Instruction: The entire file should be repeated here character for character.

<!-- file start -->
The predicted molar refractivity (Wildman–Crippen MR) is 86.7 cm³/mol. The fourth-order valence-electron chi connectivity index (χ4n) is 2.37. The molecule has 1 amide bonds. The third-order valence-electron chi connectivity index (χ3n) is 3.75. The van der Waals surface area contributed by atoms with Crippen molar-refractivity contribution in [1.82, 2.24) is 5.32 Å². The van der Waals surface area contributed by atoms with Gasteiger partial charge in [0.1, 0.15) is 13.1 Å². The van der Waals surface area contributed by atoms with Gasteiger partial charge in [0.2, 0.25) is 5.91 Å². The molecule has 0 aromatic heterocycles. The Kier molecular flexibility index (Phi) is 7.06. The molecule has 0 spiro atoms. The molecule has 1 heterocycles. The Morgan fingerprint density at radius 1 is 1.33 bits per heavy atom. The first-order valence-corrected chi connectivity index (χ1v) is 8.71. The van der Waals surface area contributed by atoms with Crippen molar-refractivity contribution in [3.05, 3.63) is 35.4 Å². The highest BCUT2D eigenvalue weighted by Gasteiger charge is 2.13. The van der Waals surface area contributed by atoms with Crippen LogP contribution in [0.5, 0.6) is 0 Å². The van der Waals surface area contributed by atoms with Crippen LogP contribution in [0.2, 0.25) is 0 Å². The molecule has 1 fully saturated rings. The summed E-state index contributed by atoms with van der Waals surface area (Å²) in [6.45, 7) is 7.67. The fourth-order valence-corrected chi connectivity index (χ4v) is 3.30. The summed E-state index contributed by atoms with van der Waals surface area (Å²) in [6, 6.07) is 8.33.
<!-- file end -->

The predicted molar refractivity (Wildman–Crippen MR) is 86.7 cm³/mol. The fourth-order valence-electron chi connectivity index (χ4n) is 2.37. The molecule has 1 amide bonds. The third-order valence-electron chi connectivity index (χ3n) is 3.75. The van der Waals surface area contributed by atoms with Crippen molar-refractivity contribution in [1.82, 2.24) is 5.32 Å². The van der Waals surface area contributed by atoms with Gasteiger partial charge in [0.1, 0.15) is 13.1 Å². The van der Waals surface area contributed by atoms with Gasteiger partial charge in [0.2, 0.25) is 5.91 Å². The molecule has 0 aromatic heterocycles. The Kier molecular flexibility index (Phi) is 7.06. The molecule has 0 spiro atoms. The molecule has 1 heterocycles. The Morgan fingerprint density at radius 1 is 1.33 bits per heavy atom. The first-order valence-corrected chi connectivity index (χ1v) is 8.71. The van der Waals surface area contributed by atoms with Crippen molar-refractivity contribution in [3.05, 3.63) is 35.4 Å². The highest BCUT2D eigenvalue weighted by Gasteiger charge is 2.13. The van der Waals surface area contributed by atoms with Crippen LogP contribution in [0.5, 0.6) is 0 Å². The van der Waals surface area contributed by atoms with Crippen LogP contribution in [0.2, 0.25) is 0 Å². The molecule has 1 fully saturated rings. The summed E-state index contributed by atoms with van der Waals surface area (Å²) in [6.45, 7) is 7.67. The fourth-order valence-corrected chi connectivity index (χ4v) is 3.30. The summed E-state index contributed by atoms with van der Waals surface area (Å²) in [6, 6.07) is 8.33.